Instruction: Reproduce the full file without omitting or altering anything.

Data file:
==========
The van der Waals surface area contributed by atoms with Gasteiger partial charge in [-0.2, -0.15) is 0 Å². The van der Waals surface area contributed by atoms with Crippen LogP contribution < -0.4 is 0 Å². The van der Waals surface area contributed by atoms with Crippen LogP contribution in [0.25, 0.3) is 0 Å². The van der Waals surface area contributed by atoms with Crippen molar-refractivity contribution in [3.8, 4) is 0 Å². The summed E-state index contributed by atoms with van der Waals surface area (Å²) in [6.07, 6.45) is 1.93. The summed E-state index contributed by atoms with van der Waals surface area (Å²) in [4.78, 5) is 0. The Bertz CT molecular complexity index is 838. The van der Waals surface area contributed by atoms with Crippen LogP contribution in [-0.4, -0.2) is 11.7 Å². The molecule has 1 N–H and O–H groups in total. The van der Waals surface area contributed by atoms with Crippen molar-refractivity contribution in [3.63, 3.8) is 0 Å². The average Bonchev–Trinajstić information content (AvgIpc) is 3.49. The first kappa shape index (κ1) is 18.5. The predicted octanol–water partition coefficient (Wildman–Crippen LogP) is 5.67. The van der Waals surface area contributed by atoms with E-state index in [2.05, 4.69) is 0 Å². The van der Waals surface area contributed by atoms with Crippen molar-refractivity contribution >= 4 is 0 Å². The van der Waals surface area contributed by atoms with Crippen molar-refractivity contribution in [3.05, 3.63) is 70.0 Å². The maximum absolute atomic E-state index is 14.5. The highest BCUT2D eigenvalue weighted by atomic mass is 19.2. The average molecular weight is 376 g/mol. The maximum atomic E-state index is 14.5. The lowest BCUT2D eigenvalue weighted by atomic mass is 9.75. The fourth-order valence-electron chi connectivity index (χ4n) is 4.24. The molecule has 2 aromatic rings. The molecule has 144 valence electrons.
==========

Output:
The van der Waals surface area contributed by atoms with Gasteiger partial charge in [-0.2, -0.15) is 0 Å². The van der Waals surface area contributed by atoms with Crippen LogP contribution < -0.4 is 0 Å². The van der Waals surface area contributed by atoms with Crippen LogP contribution in [0.25, 0.3) is 0 Å². The van der Waals surface area contributed by atoms with Crippen molar-refractivity contribution in [3.8, 4) is 0 Å². The summed E-state index contributed by atoms with van der Waals surface area (Å²) in [6.07, 6.45) is 1.93. The summed E-state index contributed by atoms with van der Waals surface area (Å²) in [4.78, 5) is 0. The Bertz CT molecular complexity index is 838. The van der Waals surface area contributed by atoms with Crippen LogP contribution in [-0.4, -0.2) is 11.7 Å². The molecule has 1 N–H and O–H groups in total. The van der Waals surface area contributed by atoms with Crippen molar-refractivity contribution in [3.63, 3.8) is 0 Å². The average Bonchev–Trinajstić information content (AvgIpc) is 3.49. The first kappa shape index (κ1) is 18.5. The predicted octanol–water partition coefficient (Wildman–Crippen LogP) is 5.67. The van der Waals surface area contributed by atoms with E-state index in [2.05, 4.69) is 0 Å². The van der Waals surface area contributed by atoms with Crippen molar-refractivity contribution >= 4 is 0 Å². The van der Waals surface area contributed by atoms with Crippen molar-refractivity contribution in [3.05, 3.63) is 70.0 Å². The maximum absolute atomic E-state index is 14.5. The highest BCUT2D eigenvalue weighted by atomic mass is 19.2. The average molecular weight is 376 g/mol. The maximum atomic E-state index is 14.5. The lowest BCUT2D eigenvalue weighted by atomic mass is 9.75. The fourth-order valence-electron chi connectivity index (χ4n) is 4.24. The molecule has 2 aromatic rings. The molecule has 144 valence electrons.